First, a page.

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Meet the Congresswoman Trying to Remove Barriers to Opportunity for People With Records

A coalition in Pennsylvania has worked for more than two years to pass the nation’s first “clean slate” legislation.

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Today, as many as 1 in 3 Americans have some type of criminal record — many convicted of only minor offenses, and some having only arrests that never led to a conviction. But even a minor record can create lifelong barriers to employment, housing, education, and more, relegating many people with records and their families to a lifetime in poverty.

That’s why a bipartisan coalition in Pennsylvania has worked for more than two years to pass first-in-the-nation “clean slate” legislation that would allow minor nonviolent records to be automatically sealed once an individual remains crime-free for a set period of time. A bill was unanimously approved in the Pennsylvania Senate, 50-0, earlier this year, and it is expected to clear the House soon. Gov. Tom Wolf (D) has said he will sign the legislation into law. Even the Philadelphia Eagles are vocally supporting the bill.

And now there is movement to bring clean slate to the halls of Congress. At the recent #UnlockingOpportunity conference in Washington, I spoke with Rep. Lisa Blunt Rochester (D) — Delaware’s first woman and first person of color elected to Congress — about her run for office and the prospect of clean legislation at the federal level.

Rebecca Vallas: I’d love to hear from you about your background and why you’ve decided to take on criminal justice reform and re-entry.

Rep. Lisa Blunt Rochester: First, I never ran for office in my life. But in 2014, my husband ruptured his Achilles tendon on a business trip and blood clots went to his heart and lungs and he passed away. It changed everything for me.

I’m typically a very joyful person. Every job I’ve ever had I brought joy to it — from working as a summer youth employment coordinator, to working in the office of then-Congressman Tom Carper as an intern, to being a case worker and working on Social Security Disability and housing and other issues, to being Delaware’s secretary of labor. But when Charles passed, it made me question why am I here. What’s my purpose? And that election year I saw so many people who looked either sad or mad, who had a feeling of loss. Whether they lost their job or home during the housing crisis, or a child to gun violence, it just felt heavy. And the people who were running for office … I was like, “I’m already sad, and y’all are bringing me down.”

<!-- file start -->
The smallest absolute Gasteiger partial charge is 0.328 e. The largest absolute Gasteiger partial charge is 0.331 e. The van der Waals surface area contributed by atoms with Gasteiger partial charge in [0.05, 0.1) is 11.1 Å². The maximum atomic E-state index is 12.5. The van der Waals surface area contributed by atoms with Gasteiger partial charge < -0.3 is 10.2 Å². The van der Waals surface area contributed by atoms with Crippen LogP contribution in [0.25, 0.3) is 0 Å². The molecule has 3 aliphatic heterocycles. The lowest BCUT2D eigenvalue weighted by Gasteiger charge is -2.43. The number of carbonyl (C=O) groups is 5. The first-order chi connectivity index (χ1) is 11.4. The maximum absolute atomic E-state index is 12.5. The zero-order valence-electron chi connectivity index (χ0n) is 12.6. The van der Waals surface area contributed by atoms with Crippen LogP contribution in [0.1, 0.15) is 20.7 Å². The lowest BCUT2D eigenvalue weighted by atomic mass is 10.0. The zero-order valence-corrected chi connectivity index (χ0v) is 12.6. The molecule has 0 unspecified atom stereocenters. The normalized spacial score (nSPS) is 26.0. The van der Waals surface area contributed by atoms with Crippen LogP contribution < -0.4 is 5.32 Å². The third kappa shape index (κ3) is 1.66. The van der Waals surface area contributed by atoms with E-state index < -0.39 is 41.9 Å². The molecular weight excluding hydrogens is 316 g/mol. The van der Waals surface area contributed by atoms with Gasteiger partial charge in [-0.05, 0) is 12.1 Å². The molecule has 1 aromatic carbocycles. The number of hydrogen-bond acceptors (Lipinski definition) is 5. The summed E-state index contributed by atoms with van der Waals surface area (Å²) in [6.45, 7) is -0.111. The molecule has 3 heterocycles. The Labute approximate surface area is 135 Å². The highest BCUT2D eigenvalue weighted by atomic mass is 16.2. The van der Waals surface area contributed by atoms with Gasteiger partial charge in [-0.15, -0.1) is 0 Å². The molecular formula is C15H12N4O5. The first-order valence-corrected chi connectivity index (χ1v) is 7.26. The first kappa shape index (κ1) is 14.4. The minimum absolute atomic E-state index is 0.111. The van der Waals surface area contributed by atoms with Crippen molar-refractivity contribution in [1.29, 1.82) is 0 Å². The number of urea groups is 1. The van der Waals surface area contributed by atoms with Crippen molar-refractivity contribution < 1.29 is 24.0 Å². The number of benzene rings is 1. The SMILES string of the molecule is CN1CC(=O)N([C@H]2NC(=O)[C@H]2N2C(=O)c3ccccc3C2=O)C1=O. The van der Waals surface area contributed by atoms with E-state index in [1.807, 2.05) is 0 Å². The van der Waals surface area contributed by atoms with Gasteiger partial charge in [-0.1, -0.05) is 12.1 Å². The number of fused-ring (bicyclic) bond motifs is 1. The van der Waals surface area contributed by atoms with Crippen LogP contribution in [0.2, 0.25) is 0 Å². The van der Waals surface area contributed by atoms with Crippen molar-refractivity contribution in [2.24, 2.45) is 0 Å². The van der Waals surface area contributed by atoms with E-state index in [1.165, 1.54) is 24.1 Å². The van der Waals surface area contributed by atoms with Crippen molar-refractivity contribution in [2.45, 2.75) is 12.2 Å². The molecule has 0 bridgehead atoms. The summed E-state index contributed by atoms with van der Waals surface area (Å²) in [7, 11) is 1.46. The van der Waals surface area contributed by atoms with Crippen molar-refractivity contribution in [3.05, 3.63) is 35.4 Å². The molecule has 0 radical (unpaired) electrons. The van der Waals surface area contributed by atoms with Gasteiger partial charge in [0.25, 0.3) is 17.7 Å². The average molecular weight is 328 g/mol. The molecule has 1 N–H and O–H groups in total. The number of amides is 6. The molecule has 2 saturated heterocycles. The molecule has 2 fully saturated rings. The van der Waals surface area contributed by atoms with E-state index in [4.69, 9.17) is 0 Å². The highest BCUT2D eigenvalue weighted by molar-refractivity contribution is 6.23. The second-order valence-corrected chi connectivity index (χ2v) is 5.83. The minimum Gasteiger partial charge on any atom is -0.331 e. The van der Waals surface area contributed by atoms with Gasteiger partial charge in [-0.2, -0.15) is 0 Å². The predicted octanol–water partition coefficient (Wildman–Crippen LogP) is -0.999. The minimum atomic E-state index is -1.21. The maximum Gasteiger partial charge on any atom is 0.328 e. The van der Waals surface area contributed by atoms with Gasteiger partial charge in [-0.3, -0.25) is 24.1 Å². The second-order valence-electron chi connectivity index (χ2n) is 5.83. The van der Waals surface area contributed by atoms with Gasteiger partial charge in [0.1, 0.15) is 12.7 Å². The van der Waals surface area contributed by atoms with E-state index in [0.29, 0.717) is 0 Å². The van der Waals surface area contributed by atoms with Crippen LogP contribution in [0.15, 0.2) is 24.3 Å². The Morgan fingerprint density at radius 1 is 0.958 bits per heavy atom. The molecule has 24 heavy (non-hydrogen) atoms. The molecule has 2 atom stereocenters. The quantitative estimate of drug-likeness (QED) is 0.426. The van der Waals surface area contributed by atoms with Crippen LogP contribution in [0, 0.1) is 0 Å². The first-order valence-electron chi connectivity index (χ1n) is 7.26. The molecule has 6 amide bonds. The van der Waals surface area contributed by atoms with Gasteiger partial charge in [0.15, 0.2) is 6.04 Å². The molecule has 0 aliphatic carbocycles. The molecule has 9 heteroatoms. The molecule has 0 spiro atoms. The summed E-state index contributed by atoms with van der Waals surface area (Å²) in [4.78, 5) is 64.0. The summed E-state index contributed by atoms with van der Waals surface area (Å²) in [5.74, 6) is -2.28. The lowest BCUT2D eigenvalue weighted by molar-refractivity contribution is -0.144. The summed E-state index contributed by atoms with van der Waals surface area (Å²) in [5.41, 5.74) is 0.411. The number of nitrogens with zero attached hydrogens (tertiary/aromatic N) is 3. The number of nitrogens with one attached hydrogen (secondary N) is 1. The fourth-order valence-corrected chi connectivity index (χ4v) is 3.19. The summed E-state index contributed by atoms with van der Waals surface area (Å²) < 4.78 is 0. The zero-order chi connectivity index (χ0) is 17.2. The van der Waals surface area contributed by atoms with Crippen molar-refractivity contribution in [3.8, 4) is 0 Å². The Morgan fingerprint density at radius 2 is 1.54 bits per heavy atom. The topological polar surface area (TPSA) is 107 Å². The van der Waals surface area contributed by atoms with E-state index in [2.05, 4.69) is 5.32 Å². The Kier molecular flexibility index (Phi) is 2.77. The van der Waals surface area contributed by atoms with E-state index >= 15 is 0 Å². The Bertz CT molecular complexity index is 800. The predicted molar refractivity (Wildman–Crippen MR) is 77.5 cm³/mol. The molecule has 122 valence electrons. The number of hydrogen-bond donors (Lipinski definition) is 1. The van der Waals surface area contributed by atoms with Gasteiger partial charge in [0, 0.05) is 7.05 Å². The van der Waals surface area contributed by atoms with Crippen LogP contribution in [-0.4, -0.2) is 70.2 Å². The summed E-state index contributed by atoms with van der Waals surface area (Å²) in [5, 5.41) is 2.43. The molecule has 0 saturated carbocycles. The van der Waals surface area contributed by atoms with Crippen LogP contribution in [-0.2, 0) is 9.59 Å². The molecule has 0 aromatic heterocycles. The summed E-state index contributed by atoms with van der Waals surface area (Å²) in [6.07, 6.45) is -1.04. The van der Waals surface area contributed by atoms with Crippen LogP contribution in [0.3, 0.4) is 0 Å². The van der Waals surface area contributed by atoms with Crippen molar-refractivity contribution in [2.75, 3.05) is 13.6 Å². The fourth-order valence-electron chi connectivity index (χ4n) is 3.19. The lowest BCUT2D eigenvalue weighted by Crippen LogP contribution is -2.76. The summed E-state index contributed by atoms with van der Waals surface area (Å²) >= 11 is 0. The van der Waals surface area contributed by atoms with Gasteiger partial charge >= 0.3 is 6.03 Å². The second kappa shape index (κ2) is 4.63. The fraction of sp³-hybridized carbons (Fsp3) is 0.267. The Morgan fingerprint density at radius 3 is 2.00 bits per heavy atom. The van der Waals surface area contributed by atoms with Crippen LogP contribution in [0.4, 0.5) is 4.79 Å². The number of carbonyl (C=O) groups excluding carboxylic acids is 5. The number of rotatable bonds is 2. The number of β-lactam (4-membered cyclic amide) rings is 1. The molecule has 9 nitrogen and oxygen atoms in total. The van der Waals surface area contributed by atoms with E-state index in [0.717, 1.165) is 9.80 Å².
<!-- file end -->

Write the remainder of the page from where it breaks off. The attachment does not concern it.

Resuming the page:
One or two encounters with the law should not stop you from supporting yourself or your family.

So, I decided to run. And I was debating Ivy League lawyers. People would comment on blogs that I looked like a deer in the headlights — because I was a deer in the headlights, I was scared to death. But the more stories I heard from people in my state, the more compelled I felt. And I remember one day at a campaign event in the park a guy was talking about the fact that he had gotten out of prison, and no matter how hard he tried he could not find a job. It reminded me of my own family history — my uncles and cousins in Philadelphia who went in and out of the prison system. And so this whole concept of clean slate rang true because your one or two encounters with the law should not stop you from supporting yourself or your family. This issue touches people’s ability to buy a home, to rent an apartment, to just live.

When I heard about Pennsylvania’s legislation, it was a no-brainer for me that this is an issue that cuts across parties. And so we can announce here that I will be introducing federal clean slate legislation.

Thank you. And I’d love to hear from you how a federal clean slate law could remove barriers not just for people with records but for their children and for their families.

We all know the impact that a parent going through a criminal justice system has on families. An article in The Atlantic magazine is a perfect example. It’s about a woman who was 57 years old, who was a grandmother. This charge had been following her for 38 years and stopping her from getting a job. But this legislation is saying it shouldn’t be hard for you to clean your record when you’ve served your time, some time has gone by, and it was a nonviolent offense. Anything that gets rid of the barriers for people to live, go to school, have a job, rent or own a home, that’s the goal of this legislation is to clean the slate so that you can live your life.

What are the chances of seeing something actually move through Congress?

We can at least try to find common ground. I already have in mind a [Congressperson] who’s got a criminal justice background, who will probably seem way to the other political extreme of me, but who can also provide credibility. I believe that we can get this done — and it doesn’t even cost money. The fact that it could possibly save money and help the economy and help people’s lives I think makes it a win-win-win.

I also want to leave everyone with a message of encouragement. That no matter what you see swirling around you, stay focused. I was a dancer as a kid, and we’d do pirouettes. And people would say, “How can you spin and not fall?” It’s because you would focus on one spot, even though everything is spinning around you. We’re gonna make it through all of this swirl.

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